Designing new approaches to target cancer genes: the systems-level properties reported for each cancer gene provide information of each gene, and allow identifying new targets and strategies to target a mutated gene.
In creating NCG, you took a manual rather than computational approach to classify the cancer genes. Can you explain your choice?
Nowadays the number of publications describing cancer screenings is growing so rapidly that it is very difficult for a single researcher to review and study each single publication. We decided to create a central repository that researchers can refer to in order to obtain reliable annotation of cancer genes. To achieve this, we opted for manual curation, minimizing the spurious data that may occur from purely computational approach, and sharing this tedious work among the members of the group.
Can you give us a practical example of what can be accomplished with NCG?
A researcher can query NCG to identify the context of a gene in cancer. This can be achieved easily from the main page, by using either the single gene or the multiple search form. The user will be shown a summary of the gene, with links to databases of literature and disease mapping, druggability and compound interactions, and much more. (For more detailed examples, click here)
Let’s expand our discussion. What role do you perceive bioinformatics will play in life science research, in the near and far future?
Giovanni: The average scientist will be expected to be competent in at least some data analysis techniques, and most of the science will be done computationally instead of in the lab. The availability of large datasets will also facilitate communication with people from outside the life science field. We already see data analysts coming from the financial and marketing sectors working on biological questions, using publicly available data.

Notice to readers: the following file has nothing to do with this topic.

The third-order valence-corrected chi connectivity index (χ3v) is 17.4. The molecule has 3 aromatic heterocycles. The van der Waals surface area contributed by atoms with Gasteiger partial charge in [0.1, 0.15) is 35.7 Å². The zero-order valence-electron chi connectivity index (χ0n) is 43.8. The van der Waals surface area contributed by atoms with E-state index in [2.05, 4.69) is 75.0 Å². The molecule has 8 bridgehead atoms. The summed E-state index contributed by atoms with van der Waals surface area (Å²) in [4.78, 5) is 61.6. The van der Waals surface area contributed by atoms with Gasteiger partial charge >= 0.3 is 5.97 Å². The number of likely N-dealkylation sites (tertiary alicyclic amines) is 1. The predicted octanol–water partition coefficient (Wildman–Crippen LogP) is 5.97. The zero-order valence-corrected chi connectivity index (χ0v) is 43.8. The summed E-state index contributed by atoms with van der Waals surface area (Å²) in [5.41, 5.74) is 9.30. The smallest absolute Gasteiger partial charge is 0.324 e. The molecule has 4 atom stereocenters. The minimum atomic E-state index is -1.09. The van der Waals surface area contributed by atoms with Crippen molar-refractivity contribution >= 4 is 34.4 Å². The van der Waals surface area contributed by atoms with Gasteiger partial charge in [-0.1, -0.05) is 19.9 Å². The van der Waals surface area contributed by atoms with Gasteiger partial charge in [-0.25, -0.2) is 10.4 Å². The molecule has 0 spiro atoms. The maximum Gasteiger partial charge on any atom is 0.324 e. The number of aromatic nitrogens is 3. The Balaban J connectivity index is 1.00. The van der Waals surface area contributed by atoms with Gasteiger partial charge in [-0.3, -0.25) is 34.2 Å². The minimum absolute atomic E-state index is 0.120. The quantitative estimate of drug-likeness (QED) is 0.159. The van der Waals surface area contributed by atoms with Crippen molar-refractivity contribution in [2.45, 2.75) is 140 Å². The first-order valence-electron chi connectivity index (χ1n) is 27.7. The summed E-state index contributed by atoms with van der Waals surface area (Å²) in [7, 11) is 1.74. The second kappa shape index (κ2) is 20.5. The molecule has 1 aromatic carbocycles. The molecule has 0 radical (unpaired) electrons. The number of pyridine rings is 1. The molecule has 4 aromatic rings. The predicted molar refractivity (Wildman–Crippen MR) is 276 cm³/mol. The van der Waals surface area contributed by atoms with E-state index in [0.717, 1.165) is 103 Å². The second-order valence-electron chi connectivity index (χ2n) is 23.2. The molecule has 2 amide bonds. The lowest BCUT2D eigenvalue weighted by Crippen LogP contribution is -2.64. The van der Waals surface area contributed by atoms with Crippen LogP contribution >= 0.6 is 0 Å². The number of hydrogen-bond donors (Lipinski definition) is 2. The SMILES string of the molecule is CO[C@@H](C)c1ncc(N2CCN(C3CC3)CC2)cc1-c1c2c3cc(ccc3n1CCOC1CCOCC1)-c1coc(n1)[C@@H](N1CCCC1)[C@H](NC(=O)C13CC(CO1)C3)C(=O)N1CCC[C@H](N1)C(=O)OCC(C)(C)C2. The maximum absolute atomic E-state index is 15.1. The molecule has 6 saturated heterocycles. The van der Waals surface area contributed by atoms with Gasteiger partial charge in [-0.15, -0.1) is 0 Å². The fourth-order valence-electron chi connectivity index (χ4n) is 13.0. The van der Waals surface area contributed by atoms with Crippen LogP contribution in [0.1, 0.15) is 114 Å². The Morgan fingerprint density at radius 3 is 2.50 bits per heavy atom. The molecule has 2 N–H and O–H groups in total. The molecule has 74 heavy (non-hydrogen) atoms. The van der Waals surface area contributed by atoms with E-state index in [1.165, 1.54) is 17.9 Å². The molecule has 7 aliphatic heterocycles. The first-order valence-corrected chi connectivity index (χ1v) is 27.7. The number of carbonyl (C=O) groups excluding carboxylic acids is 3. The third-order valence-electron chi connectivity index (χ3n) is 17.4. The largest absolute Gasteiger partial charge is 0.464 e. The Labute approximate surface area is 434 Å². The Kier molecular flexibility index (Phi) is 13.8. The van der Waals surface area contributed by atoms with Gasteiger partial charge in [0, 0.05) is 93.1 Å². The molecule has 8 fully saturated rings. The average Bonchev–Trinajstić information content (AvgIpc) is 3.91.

“When developing new tools, it is important to study the current literature and try all the existing tools available”
In this context repositories of tools such as LabWorm will be very useful, as they will allow a better organization and standardization of bioinformatics tools, and facilitate the identification of the correct tools for new researchers.
Thanos: Given the large amount of data that is currently produced by research labs around the world, bioinformatics already play a vital role in the analysis, interpretation and visualization of data. Additionally, the decreasing cost of DNA sequencing gives researchers the opportunity to apply cutting-edge technologies to even larger cohorts of patients.
As a matter of fact, personalized medicine initiatives are currently formed with the goal to expand available data on a wide range of rare diseases including cancer. I expect that the next decade will see a dramatic increase in demand for bioinformaticians able to both integrate multiple sources of information and develop new methods for data mining and visualization.